Lessons Learned

Many of us learned a lot of very important lessons from our parents. Some of us even follow in our father’s footsteps. I know I did—in business and in life. I have a picture of my late father on my desk from when he was my age and I often ask myself, “What would my dad do?” 

I wanted to leave a legacy for my two sons and I began writing out the lessons I learned the hard way and I turned them into a blog called, “What Would Jimmy Buffett Do: A Parent Looks at Fifty”. The blog is inspired by the book, “A Pirate Looks at Fifty” by Jimmy Buffett and like the book, I didn’t hold back on what’s worked and what hasn’t in my life so I can hopefully help others.

I wanted to leave a legacy for my two sons and I began writing out the lessons I learned the hard way and I turned them into a blog called, “What Would Jimmy Buffett Do: A Parent Looks at Fifty”. The blog is inspired by the book, “A Pirate Looks at Fifty” by Jimmy Buffett and like the book, I didn’t hold back on what’s worked and what hasn’t in my life so I can hopefully help others.

Link to Buffett-Inspired Blog: https://whatwouldjimmybuffettdo.wordpress.com/

Lessons Learned

Up in Down Times

It’s been a weird year. Many good things have happened, but there have also been some bad things a well. To stay upbeat during the down times I started offering a daily dose of happiness. You can see the slides I’ve posted so far that feature simple ways to bring joy, calm, and happiness into everyone’s lives using the links to Pinterest and Facebook.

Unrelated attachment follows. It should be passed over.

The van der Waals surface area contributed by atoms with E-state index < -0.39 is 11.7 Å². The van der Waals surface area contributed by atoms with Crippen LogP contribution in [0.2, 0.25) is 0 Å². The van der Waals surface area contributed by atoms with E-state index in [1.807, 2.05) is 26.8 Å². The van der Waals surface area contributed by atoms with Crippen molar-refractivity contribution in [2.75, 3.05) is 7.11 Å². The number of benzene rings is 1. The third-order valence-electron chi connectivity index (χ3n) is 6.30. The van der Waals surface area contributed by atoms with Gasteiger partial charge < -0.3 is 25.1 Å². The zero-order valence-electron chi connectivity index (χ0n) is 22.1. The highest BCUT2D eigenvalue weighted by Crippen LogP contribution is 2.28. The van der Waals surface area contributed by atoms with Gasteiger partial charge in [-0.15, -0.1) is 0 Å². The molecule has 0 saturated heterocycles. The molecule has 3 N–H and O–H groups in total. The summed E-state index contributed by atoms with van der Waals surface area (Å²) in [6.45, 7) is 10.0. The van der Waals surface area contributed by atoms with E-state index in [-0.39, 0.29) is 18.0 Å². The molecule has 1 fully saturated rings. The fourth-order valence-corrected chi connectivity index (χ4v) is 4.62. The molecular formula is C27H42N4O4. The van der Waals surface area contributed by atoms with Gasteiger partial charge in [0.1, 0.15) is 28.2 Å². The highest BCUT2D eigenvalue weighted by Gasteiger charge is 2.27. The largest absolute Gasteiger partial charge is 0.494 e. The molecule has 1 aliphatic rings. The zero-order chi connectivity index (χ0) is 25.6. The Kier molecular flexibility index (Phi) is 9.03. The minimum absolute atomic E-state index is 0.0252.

Link: https://www.pinterest.com/leesilber/daily-dose-of-happiness/
Facebook: https://www.facebook.com/lee.silber

Up in Down Times

Talking Points

With all of the political speeches these past few months, it’s made me stop and think about what works best when asked to get up and speak. My son is running for Vice President of his school and asked for help with his speech, so I was able to practice what I preach. 

My advice to him (and others) is to only memorize the first sentence or two of your speech and then work from an outline. The goal is to speak from the heart, but also to stay on point during your presentation. An outline does that better than writing out your entire speech and memorizing every word.

I have over 50 tips and tricks on how to give a great speech and the mini book is free. Use the links below to request a copy or learn more. I am also available to work with anyone who wants help with their presentation or Powerpoint slides.

For a free copy of Speak Like a Pro: Leesilber@leesilber.com
To Learn More: http://www.leesilber.com/mini-books.html
Hire Lee: leesilber@leesilber.com

Talking Points

Home Again

It seems to me that more and more people prefer to be home. Better home entertainment systems means more people watch movies and sporting events in the comfort of their own home. Meals on the go and delivery services means people can eat gourmet meals without having to prepare them or leave the house. People prefer to work from home and there are more home-based businesses than ever. Even when people travel they now prefer to stay in someone else’s home instead of a hotel. I’m note sure what all this means, but it’s fascinating all the same.

Home Again

Extra Special Children

I have 22 children. Okay, not actually 22 children, but 22 books, which I think of as my kids. I am proud of them all, even though some went on to great success while others, well, didn’t. That said, the baby of the bunch, “Sunshine” is extra special. I kind of adopted this one, and promised to make sure it reached it’s full potential. Please, if you are giving anyone a book this year consider “Sunshine” as a gift. It’s a great book and appropriate for all ages.

Kindle Version only $2.99: http://tinyurl.com/h2sb872
Paperback Version only $11.00: http://tinyurl.com/h2sb872